Link to post
Share on other sites
pan_kara    151

So apparently nobody asked yet: why 27" scale? Is this going to be a baritone, or you just want to go with normal tuning and a long scale?

I love the design, on the other hand all the little slip-ups during building so remind me of my own work :D

Share this post


Link to post
Share on other sites
djobson101    31
17 hours ago, pan_kara said:

So apparently nobody asked yet: why 27" scale? Is this going to be a baritone, or you just want to go with normal tuning and a long scale?

I love the design, on the other hand all the little slip-ups during building so remind me of my own work :D

It'll be standard most likely, although I'm definitely in the future going to build something like this to either tune down or go 7 or 8 string. The best answer/reason is that I have big hands - ukuleles, mandolins and even Gibsons just throw their heads back and laugh when they see me coming :lol: I feel like 25.5" scale is the minimum I feel comfortable on.

I was intrigued back when too I saw that the Buckethead model LP came with a 27" scale. This was actually an inspiration to want to build a guitar in the first place - I would go around to guitar shops to ask if they had anything larger than Fender scale I could try out, and never found anything. 

Share this post


Link to post
Share on other sites
ScottR    1,366

That is an excellent reason! Are you planning to use heavy strings to keep the tension closer to normal?

SR

Share this post


Link to post
Share on other sites
djobson101    31

So I'm actually not sure how to approach the string gauge for this guitar. Is it that using light or normal gauge strings on the longer scale creates more tension by the time it's tuned up?

As long as I can get away with using a string set without a wound G string I think I'll be happy. 

Edited by djobson101
Without a wound G! Can't stand the things :-)

Share this post


Link to post
Share on other sites
pan_kara    151

Basically you need to put a lighter set on to get similar string tension when maintaining tuning but going longer scale.

Compare for example the open A string and the low E fretted at the 5th fret - its the same note, but the vibrating length of the A string is longer now that the E string is fretted. And the A string is thinner than the E string. So as you increase scale length you'd need to get strings thinner.

You can check any of the string tension calculators available online, apparently going from 25,5" to 27" is more or less compensated by taking a sting set lighter by one "step". So to reproduce the feel of 10's on 25,5" you'd need to put 9's on 27". (just checked on http://stringtensionpro.com/)

Share this post


Link to post
Share on other sites
curtisa    467

The other thing to consider when changing gauges and scale lengths that isn't allowed for in string tension calculators is the elasticity of the string, or how resistant the string feels to bending. A guitar with 27" scale length will feel looser than a guitar with 25" scale length if they are both tuned to the same pitch and the one with the longer scale length has a string set compensated to maintain the same tension as the instrument with 25" scale length.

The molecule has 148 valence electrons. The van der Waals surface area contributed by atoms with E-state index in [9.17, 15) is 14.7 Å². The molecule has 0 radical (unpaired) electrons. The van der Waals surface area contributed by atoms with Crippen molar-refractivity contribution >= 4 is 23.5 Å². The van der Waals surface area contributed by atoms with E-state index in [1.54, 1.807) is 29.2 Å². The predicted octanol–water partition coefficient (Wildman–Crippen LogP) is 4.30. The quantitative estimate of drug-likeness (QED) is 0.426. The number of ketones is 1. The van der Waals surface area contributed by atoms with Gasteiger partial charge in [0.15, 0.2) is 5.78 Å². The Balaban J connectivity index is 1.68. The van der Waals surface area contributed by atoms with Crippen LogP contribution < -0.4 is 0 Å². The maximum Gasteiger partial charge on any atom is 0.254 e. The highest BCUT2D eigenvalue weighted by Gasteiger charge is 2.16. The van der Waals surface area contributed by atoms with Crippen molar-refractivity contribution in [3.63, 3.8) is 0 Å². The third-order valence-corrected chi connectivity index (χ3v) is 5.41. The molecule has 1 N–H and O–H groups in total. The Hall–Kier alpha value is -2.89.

Share this post


Link to post
Share on other sites
djobson101    31

Woops, adding pictures out of order :blush

I guess what I'll do when it's strung up (a very ambitious statement at the moment) is try out varying gauges to see what feels 'right' for this. Also because I most definitely would like to do another of this same guitar in the future to keep in a different tuning, so there will be room for trying different things.

I used some cedar to try and decorate the back of this thing. It is really, really soft.

Photo Feb 04, 3 20 51 AM.jpg

Edited by djobson101

Share this post


Link to post
Share on other sites
djobson101    31

I picked up a used 14" drill press from a commercial liquidation tag sale recently, and have been having good times so far with it! I was anxious to give this a shot.

58ae5abc11858_PhotoFeb0420906AM.thumb.jpg.01de93c3c7abd16072982ef98e573efc.jpg

58ae5ac822dac_PhotoFeb0422930AM.thumb.jpg.00ce00ad2ff0d18e0e9db49c012ebdf7.jpg

Finished her off with the trusty Makita:

58ae5ad934b99_PhotoFeb0430847AM.thumb.jpg.d5ea561a18c3d15b3d94e2c7604c0613.jpg

It's really teetering on being truly "neck through" at this point :happy:

Share this post


Link to post
Share on other sites
djobson101    31

I'm just getting really happy with using templates now.58ae5be630842_PhotoFeb0674228PM.thumb.jpg.00701dcbc17e57113b73ea42e9679536.jpg

This will get cleaned up of course when it comes to working on the neck:58ae5bf635a1e_PhotoFeb0680321PM.thumb.jpg.e1d26d9850e6f9ecf4193f8199ea0c81.jpg

With all the rough areas on her it's really kind of a hot mess right now but I swear I will be giving it much needed attention in the near future. I didn't forsee that the round nose bits cut like... that, but the neck is still too thick anyway. I actually went back and did the cut again with a wider diameter bit to smooth the transition more, but I am having trouble with my system of retrieving pictures from my phone and getting them on the computer. 

  • Like 1

Share this post


Link to post
Share on other sites

Create an account or sign in to comment

You need to be a member in order to leave a comment

Create an account

Sign up for a new account in our community. It's easy!

Register a new account

Sign in

Already have an account? Sign in here.

Sign In Now


×